spreadsheet_geek

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Re: Greetings!
« Reply #6 on: November 07, 2019, 07:42:27 AM »
Ah, I see, thanks for linking the correct tables, I'll have to go update my spreadsheet to reflect these numbers. I wasn't actually aiming at emptying the 401k account by 70, just filling up to the (now) 84k bracket, but I didn't know to included the standard deduction, so maybe I can drop to the lower bracket if I include that. As it sits now with the new numbers (without the std. ded.), it looks like the 401k would be depleted by the time I'm 83.

I'll stop back one I've updated things, to see if I'm on the right track - thanks so much for the input!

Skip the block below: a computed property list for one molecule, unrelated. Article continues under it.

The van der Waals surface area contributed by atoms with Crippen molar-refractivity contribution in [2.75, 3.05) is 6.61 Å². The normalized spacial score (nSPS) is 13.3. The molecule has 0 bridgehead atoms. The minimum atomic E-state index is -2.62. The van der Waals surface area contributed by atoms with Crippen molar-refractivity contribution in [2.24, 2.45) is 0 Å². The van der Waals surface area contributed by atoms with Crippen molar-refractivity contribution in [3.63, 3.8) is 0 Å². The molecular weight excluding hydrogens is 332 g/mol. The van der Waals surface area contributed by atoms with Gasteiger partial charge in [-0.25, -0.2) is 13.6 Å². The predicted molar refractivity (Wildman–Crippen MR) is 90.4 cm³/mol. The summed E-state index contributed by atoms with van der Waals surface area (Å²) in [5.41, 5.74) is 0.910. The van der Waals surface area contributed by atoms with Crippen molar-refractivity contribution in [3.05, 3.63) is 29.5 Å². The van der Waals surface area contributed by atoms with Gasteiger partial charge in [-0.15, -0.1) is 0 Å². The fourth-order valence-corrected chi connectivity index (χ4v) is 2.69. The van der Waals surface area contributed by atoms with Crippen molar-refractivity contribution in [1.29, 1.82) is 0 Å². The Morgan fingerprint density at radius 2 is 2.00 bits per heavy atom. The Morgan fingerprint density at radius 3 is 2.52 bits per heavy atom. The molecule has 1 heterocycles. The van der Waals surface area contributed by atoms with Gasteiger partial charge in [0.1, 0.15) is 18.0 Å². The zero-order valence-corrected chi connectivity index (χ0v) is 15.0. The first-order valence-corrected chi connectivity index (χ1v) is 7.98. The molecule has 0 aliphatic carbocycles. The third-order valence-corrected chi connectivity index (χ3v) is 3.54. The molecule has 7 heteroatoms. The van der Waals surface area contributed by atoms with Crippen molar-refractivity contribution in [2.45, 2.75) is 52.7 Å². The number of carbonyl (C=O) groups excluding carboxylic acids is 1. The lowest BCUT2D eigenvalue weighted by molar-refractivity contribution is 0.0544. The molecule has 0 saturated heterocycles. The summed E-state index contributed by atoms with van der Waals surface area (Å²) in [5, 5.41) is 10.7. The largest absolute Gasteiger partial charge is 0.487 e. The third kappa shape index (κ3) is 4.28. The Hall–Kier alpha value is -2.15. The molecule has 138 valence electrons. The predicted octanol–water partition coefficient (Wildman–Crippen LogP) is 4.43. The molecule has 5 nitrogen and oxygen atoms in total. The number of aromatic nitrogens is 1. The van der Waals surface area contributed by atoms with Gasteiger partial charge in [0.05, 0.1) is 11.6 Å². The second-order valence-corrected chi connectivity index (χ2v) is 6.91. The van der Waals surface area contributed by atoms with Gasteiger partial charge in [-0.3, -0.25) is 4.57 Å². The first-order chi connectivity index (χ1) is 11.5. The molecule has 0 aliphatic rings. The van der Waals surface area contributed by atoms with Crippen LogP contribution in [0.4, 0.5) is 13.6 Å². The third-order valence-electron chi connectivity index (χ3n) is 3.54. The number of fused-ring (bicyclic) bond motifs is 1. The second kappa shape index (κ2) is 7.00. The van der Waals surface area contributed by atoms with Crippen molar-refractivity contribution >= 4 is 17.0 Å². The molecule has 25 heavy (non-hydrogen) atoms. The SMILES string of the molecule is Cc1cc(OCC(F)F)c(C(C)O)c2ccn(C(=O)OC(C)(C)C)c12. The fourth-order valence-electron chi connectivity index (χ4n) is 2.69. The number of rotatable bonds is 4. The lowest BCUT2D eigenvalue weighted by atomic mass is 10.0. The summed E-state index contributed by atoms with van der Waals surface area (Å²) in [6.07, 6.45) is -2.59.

gocurrycracker

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Re: Greetings!
« Reply #7 on: November 07, 2019, 07:32:04 PM »
based on your user id, you will probably get it all sorted now ;)

some things to consider:
- an alternative to 72t/SEPP is the Roth conversion. This will get you additional tax-free growth
- if you Roth convert to top of 22% tax bracket:
-- 100% of capital gains / qualified dividends will be taxed at 15%. If any of those gains/divs would have been taxed at 0%, you have created a 37% marginal tax rate, something you would never see with an RMD
-- you will have income >400% FPL and will get $0 in ACA health insurance subsidies. If income is <400% FPL, each $ of IRA withdrawal will have an additional "tax" of 9.5% to 15%.

Compare your current 22% marginal rate to these to help decide what to do with future 401k contributions beyond company match.

If you target an annual income of 399% FPL (~$48k for single) to get health insurance subsidies, you are looking at a marginal tax rate of ~22%+ with ACA (9.5%-15%) and IRS (12%.)